Unschooling. Its a buzzword. A hot topic. A thing of mystery and intrigue.
So many homeschooling parents find themselves fighting with their children to do their assignments. Others feel stifled by the workload of their chosen curriculum. To parents like these who want more freedom in their homeschool, unschooling can sound like a wonderful option.
But when we’ve been trained to believe school is done a certain way, how do we let that go?
And if we let it go, how do we keep track of progress and make sure that our children are still learning what they need to learn?
Can workbooks help with that? Yes they can. If they are the right kind of workbooks, used in the right way.
Summer is just around the corner, and Mother Nature has a wealth of knowledge to lend us. Below are five science experiments you can do with your children using materials found in your own backyard.
Today’s experiment is super simple, frugal, and hands-on.
All you need is various soaps, water, and bubble wands.
Thermal energy is a type of kinetic energy which can be transferred from one object to another in the form of heat. In order to demonstrate this concept you only need two balloons, water, and a source of heat.
I don’t know a Star Wars fan who doesn’t love little Artoo, and the mass appeal probably explains why there are so many craft projects out there in R2D2’s likeness.
When we think of the galaxy, the vastness that is space, one of the first things we think of is stars. If you’re lucky enough to live in the country, you probably can get a decent view of the stars every night before bed. Those of us who are inhibited by city air pollution are considerably less fortunate in terms of star gazing.
There are however several ways we can study the night sky, without actually seeing it. One way is to go to a planetarium, which we do with one of our homeschool groups every month. Another way is to make constellation luminaries.
Like many geek homes with small children, we have a few old, tattered graphic novels and comic books and such laying about.
LittleMan can manage a level 1 or level 2 early reader on his own, sometimes even level 3 depending on the publisher’s standards of easy readers (every publisher is different), however he can’t quite manage these graphic novels on his own. Really, he just enjoys the art work and having us read it aloud to him.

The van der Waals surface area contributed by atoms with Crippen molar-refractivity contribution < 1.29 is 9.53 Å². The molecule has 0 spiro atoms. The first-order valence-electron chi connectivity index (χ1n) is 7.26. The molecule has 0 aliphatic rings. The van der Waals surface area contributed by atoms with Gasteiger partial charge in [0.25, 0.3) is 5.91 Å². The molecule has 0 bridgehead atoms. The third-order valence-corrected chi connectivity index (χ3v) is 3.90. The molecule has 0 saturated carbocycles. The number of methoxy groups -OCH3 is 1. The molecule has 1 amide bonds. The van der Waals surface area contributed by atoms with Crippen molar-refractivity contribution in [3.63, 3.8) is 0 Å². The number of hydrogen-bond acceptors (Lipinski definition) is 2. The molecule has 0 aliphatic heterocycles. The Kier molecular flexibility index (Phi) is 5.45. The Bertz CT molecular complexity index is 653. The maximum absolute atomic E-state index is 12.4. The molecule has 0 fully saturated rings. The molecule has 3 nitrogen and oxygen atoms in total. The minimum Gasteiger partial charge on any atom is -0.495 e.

For the fans of Saturday Science, do not be dismayed! Saturday Science is alive and well, my co-hosts and I have merely expanded the theme to create STEM Saturdays. For those who are unaware, STEM is short for Science Technology Engineering and Math. Four subjects which are crucial to our children in this ever changing world. Four subjects which are sorely lacking in many people’s education.
As I talked about before, LittleMan recently had a run in with some beans in the ears which required general anesthesia and a specialist in order to remove them. It wasn’t on the original lesson plan to learn about the anatomy of the ear nor how sound travels but sitting in the doctor’s office surrounded by models and posters of the various parts of the middle and inner ear, it seemed like a good time to talk about these things. LittleMan understandably had a lot of questions and the one activity that seemed to help him the most was this model ear.
I’ve written before about how any activity could be made into a Doctor Who activity, if only a little creativity is applied. A few extra moments of thought, barely any extra effort, can take a normal homeschool lesson and turn it into something a little Whovian would love. Today I’m going to expand on that idea by sharing the exact same activity I shared last week, Make a Vortex in a Jar, only this time I’m going to show you how easy it is to make it into a DW themed activity.
Just like last time, you’ll still need a clear jar or bottle with a lid, water, glitter, and dish soap. This time you’ll also want some blue food dye, super glue, Sharpie marker, and blue craft foam. (more…)
SunnyGirl loves to play with big brother’s school supplies. This is one of those times when digging through LittleMan’s literacy supply drawer wonder resulted in using old materials in new ways.